I’m a little late posting today – there was some football. Given the result, I suppose that I’d better not speak German in winery tomorrow…
On the positive side of things, according to the team of pickers, the vineyards were much less sticky today!
Today saw lots of fruit from Savigny – Hautes Jarrons and Aux Jarrons – respectively white and red. Then there was red Chorey, a big parcel that we will finish tomorrow. With a few additional questions, I’ve put two and two together and come up with the original source of the domaine’s new vines in Savigny: the ‘négoce‘ from who they acquired the vines was Martenot/Sauvestre – so I asked – are those the old vines from Domaine Maurice Ecard? It seems that they are. This is only a small portion of of the old Ecard estate which they (Sauvestre’s company Béjot) acquired in 2006. Ecard, according to Anthony Hanson’s book, had 7 hectares of 1ers in Savigny – 3 of Serpentières, 2 of Jarrons (Hautes and Aux) and another 2 hectares of Narbantons. Less than 2 of those hectares have come to the home domaine here in Beaune, but they had them for the whole viticultural season in 2020. As one was to hand, I brought a 2005 Serpentières to lunch as a homage 🙂
The Hautes-Jarrons white was a pain to triage – only one of our several bins (each with about 300kg of fruit) had noticeable oïdium – but that was easy to remove as you just throw away the whole bunch! But the rest had a lot of dried/grilled/roast grapes – see the header image – and these took plenty of time to remove. By way of contrast, the Aux Jarrons red, was a pleasure to work with – nicely shaped clusters, modestly sized grapes and the triage table was running at full speed as there was so little to remove – excellent! The Chorey-rouge was much less consistent in ripeness, but again, and certainly compared to previous vintages, was quite an easy triage – some unripe and some roast to remove. 2020 is a vintage, so far, where after multiple tonnes of fruit over 3 days, I have yet to see one bunch of grapes with rot!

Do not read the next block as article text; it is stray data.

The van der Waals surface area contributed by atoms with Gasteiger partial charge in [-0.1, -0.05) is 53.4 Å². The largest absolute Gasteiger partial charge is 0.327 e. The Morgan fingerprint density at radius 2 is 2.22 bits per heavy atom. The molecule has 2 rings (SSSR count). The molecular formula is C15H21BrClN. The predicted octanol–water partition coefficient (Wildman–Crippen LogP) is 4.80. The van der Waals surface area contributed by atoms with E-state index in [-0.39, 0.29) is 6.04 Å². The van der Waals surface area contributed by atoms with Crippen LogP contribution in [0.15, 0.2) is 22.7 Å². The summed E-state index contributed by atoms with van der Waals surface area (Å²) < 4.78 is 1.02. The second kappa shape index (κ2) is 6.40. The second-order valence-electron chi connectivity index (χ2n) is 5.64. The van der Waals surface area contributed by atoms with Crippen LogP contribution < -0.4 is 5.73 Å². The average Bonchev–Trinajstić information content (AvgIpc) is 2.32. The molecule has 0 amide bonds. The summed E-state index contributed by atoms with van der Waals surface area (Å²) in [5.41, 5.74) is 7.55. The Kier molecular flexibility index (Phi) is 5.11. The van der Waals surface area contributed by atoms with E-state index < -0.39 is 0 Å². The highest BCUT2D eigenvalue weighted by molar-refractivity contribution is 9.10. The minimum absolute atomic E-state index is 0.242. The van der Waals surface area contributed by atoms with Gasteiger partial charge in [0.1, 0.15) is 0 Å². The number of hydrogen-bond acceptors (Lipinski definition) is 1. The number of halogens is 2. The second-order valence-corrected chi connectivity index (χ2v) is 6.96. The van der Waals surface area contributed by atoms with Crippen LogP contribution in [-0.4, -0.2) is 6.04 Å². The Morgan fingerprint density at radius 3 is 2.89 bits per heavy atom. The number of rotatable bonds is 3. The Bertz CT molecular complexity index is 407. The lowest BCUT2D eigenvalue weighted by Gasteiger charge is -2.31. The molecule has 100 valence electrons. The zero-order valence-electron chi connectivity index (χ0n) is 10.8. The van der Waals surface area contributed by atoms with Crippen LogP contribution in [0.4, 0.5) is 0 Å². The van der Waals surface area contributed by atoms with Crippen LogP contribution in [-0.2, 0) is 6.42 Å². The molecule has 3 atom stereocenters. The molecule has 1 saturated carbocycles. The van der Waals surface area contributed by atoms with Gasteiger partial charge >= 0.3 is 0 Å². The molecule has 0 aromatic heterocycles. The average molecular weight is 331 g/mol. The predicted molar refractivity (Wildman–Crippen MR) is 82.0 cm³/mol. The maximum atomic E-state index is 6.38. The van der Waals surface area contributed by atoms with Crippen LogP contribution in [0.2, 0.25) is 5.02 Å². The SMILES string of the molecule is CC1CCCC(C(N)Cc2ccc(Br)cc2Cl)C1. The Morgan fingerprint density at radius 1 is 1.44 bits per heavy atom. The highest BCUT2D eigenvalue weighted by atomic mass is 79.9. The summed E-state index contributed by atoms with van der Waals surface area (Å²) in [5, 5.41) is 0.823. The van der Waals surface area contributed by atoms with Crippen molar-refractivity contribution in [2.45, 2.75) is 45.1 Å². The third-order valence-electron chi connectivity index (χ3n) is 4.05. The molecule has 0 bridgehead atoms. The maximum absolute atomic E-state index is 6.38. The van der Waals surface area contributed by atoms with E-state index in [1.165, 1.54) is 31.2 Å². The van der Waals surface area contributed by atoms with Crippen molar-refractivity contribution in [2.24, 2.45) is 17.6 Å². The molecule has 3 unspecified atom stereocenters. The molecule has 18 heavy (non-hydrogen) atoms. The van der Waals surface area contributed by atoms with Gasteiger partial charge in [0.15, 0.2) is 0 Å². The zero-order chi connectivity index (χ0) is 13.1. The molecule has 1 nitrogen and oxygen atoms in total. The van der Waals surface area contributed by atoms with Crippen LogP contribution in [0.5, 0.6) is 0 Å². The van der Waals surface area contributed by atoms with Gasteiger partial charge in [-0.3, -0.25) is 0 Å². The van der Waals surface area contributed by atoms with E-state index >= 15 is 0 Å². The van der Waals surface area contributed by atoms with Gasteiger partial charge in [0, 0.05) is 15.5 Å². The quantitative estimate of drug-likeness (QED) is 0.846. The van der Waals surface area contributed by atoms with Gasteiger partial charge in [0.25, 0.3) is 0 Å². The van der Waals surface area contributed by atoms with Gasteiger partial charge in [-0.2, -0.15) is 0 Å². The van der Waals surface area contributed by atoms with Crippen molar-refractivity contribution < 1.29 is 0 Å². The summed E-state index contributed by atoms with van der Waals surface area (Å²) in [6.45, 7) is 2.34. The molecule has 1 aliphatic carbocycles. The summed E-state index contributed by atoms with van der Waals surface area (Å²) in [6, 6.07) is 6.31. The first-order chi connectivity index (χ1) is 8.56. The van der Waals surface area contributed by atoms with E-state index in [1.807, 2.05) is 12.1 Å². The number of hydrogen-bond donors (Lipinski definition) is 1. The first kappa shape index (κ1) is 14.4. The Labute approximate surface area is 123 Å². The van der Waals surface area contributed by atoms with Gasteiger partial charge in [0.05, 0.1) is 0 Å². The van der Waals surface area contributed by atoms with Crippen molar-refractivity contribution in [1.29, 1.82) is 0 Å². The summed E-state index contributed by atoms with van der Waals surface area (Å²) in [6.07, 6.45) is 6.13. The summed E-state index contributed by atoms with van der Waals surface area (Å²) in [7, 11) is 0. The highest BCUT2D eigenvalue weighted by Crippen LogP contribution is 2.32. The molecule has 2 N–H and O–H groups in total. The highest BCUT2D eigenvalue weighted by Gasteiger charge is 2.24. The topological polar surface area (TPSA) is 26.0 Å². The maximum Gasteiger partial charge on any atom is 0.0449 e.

Importantly, the home team is getting properly into the stride of its organisation of events – coffee at 10h15 and lunch before 13h30 🙂
One of our team – ex Bernard Loiseau – brought an interesting white Rhône for lunch – just a bit too heavily perfumed/aromatic for me but otherwise delicious. Additionally, we had:
2013 Jomaine, Puligny-Montrachet 1er Les Perrières
A good cork, easily removed.
It must be my age, but I can hardly remember what happened in Puligny in 2013 – other than that they avoided the Côte de Beaune hail. This has a nicely aromatic and fresh nose – it’s a good invitation. Quite concentrated – rich is often a style for the wines from this producer – but the balance here is good. A tasty wine, though even at the modest prices that this domaine charges I’d still only say very good, rather than great value.
Rebuy – Maybe
2005 JC Boisset, Savigny-lès-Beaune 1er, Serpentières
JCB had this and Hautes-Jarrons in 2005. It’s not a stretch to think that maybe they got the grapes from Ecard, who sold the domaine in the following year. As you can see, the cork from this wine was just as awful as the one in their Hautes Jarrons – splitting in half then crumbling on extraction!
Oh – but what a great nose – clean young fruit – lots of freshness and a certain graphite-style to the aromatic minerality. Sweeping, sweetly fresh flavours over the palate. Clearly a winner – despite such youth – and a crowd-pleaser too. Much more approachable today – less autere – that the Jarrons I linked above. Excellent!
Rebuy – Yes (despite the crappy corks!)